Promote the Welsh language and culture

There are many organisations and individuals that can help you and your business make use of the Welsh language and culture. 

Tourism is an integral part of the economy and is important to communities. When going abroad, a major part of the experience is hearing their native language spoken. It would feel the same way in Wales. Many heavily Welsh-speaking areas are highly dependant on tourism for income and employment. Promoting the language and using simple phrases with your guests can help to sustain the local culture and enriches the visitor experience. 

One of the strengths of tourism in Wales is its unique identity and the Welsh language is an important component of this. There are a number of organisations and services available to help you and your business use Welsh. These include:

It’s more important than ever that Wales has an edge over its competitors in these challenging times. We have had grading and accreditation schemes in place to look at the quality of our physical product for a long time but so do our competitors. It’s essential that Wales can offer something unique and authentic, a real sense of place. Developing a Sense of Place includes how the following can be used to create your own individual Sense of Place:

  • local history 
  • food
  • landscape
  • music
  • building materials 
  • Welsh crafts
  • Welsh language

See the Sense of Place section on the left for more detail. 

Sense of place is the sensation you get when visiting somewhere for the first time – the first impression, the look, the feel, the atmosphere, the people. Sense of place embraces the distinctive sights, sounds and experiences that are rooted in a country, those unique and memorable qualities that resonate with local people and visitors alike.

The components of a sense of place are numerous and diverse, but there are some simple, practical steps you can take to help your visitors discover what it is to be Welsh, and what makes Wales so distinctive and special.

Welsh Language
Like many other countries, bilingualism is a way of life for many in Wales. Visitors are usually intrigued and fascinated by the language and you can help them gain a little understanding of it, even if you are not a Welsh speaker yourself. A phrase here, and explanatory note there, can serve to remind visitors that they are in a unique culture with its own very ancient, very beautiful language.

  • Use Welsh name plates for guest rooms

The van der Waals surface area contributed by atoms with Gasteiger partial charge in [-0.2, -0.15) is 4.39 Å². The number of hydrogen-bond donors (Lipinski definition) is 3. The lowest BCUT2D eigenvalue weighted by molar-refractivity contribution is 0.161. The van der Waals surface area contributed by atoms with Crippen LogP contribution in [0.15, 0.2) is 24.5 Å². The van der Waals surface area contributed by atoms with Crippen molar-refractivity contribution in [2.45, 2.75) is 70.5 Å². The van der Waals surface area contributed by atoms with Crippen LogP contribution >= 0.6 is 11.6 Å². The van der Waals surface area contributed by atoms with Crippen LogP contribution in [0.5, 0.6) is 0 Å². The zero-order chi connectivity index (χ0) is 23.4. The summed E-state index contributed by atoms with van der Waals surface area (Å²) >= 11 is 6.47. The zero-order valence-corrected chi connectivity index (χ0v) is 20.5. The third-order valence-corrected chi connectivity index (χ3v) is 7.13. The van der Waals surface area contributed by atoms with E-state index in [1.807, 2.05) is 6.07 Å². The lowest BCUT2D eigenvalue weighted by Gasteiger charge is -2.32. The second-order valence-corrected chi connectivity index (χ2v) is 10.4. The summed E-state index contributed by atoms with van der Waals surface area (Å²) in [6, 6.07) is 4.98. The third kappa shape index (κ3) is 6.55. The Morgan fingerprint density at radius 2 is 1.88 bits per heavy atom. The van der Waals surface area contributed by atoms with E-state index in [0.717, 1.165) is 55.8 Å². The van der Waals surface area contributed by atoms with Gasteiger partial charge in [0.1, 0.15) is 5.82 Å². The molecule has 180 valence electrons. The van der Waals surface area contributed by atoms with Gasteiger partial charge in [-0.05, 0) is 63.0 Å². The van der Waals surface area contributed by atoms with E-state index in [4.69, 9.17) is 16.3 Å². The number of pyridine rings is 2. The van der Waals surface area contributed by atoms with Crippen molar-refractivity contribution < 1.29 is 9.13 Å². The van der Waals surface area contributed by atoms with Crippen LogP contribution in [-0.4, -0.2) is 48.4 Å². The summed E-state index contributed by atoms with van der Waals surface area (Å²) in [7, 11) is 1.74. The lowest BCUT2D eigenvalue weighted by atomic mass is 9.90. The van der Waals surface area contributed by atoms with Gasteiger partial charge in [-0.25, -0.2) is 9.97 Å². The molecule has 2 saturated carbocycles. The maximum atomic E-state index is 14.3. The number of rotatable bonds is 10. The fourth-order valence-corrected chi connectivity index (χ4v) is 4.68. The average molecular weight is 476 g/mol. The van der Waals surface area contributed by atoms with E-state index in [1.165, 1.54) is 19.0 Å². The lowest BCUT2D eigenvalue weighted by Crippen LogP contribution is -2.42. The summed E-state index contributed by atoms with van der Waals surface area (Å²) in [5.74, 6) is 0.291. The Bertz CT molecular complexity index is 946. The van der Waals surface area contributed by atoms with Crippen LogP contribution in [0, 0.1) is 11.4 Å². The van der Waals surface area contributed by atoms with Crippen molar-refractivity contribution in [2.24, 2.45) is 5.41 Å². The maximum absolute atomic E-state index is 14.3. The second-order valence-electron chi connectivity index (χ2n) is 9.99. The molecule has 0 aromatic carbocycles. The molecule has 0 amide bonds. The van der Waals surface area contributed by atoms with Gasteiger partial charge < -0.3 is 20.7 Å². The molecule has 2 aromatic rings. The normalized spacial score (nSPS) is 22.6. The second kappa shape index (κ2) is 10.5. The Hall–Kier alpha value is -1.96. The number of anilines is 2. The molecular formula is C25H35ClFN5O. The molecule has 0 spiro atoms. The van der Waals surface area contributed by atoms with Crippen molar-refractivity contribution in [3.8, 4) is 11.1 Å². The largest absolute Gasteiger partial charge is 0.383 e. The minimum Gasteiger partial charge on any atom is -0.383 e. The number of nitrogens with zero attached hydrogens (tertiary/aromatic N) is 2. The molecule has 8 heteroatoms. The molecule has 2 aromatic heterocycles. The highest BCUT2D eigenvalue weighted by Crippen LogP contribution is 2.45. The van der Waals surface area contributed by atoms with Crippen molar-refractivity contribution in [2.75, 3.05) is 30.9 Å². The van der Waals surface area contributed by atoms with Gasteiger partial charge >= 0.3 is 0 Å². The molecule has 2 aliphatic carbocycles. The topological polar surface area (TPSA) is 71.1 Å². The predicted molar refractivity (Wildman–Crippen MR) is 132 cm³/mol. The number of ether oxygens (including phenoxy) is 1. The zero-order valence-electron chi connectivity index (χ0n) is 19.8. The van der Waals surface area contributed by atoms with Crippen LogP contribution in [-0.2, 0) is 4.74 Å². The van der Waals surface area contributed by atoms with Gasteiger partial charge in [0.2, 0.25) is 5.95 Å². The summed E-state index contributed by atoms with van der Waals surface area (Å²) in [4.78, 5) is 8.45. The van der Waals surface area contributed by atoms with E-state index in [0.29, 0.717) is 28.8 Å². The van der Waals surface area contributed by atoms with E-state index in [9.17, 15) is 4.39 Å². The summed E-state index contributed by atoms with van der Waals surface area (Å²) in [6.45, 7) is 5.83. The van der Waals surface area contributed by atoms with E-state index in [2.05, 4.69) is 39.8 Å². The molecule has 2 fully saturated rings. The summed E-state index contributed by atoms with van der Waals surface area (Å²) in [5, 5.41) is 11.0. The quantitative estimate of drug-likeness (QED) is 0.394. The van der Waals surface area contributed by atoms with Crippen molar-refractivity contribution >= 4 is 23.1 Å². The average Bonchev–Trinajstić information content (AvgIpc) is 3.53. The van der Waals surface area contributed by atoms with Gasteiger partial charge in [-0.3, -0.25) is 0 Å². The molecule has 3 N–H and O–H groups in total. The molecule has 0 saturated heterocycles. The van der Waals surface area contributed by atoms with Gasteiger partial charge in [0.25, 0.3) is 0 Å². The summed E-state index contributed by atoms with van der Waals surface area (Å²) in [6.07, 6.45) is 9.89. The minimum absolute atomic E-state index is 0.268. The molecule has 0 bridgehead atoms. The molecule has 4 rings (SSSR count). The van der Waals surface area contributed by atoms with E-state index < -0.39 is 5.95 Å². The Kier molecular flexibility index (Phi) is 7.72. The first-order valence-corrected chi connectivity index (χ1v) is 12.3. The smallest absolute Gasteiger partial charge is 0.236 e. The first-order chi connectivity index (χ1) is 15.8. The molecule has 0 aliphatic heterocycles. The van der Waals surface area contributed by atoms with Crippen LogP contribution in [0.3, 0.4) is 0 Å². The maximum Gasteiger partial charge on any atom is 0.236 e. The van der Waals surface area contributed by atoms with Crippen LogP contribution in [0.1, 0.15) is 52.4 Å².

• Provide bilingual names for toilets, kitchen, garden etc.
  • Learn Welsh by signing up to a free on-line course e.g. and speak to visitors to engage them
  • Have a bilingual website
  • Introduce bilingual menus
  • Support staff who want to learn the language

Welsh Culture
Research has confirmed what many of us hear from our visitors daily: they love Wales’s myths and legends, its Celtic roots, its traditions and its long history – and they want background knowledge about the culture and how the people live.

  • Provide local guidebooks to areas of interest
  • Have reference books on the history of Wales and its people
  • Obtain information on local events; provide a ‘what’s on guide’ for guests
  • Consider having themed rooms to reflect the locality whether old mines or mythology!

Welsh Produce and Products
Sampling distinctive local dishes is an essential part of the holiday experience. Visitors particularly enjoy finding Welsh food on menus, and in increasing numbers are choosing places to eat which serve distinctive dishes based on fresh, local produce above others.
From the early new potatoes in Pembrokeshire to berry fruit growing in Snowdonia’s rain shadow areas, Wales produces quality ingredients that form the basis for a thriving food scene.

  • Make your own or buy local produce
  • Promote traditional Welsh dishes such as Cawl
  • Provide information on farmers’ markets
  • Use local materials, prints and artwork to decorate rooms. Traditional and contemporary artists have often drawn their influences directly from the Welsh landscape, and so whatever your style you can use local arts and crafts to develop a sense of place. A Pembrokeshire hostel has set aside a small area where local artists can display items for sale.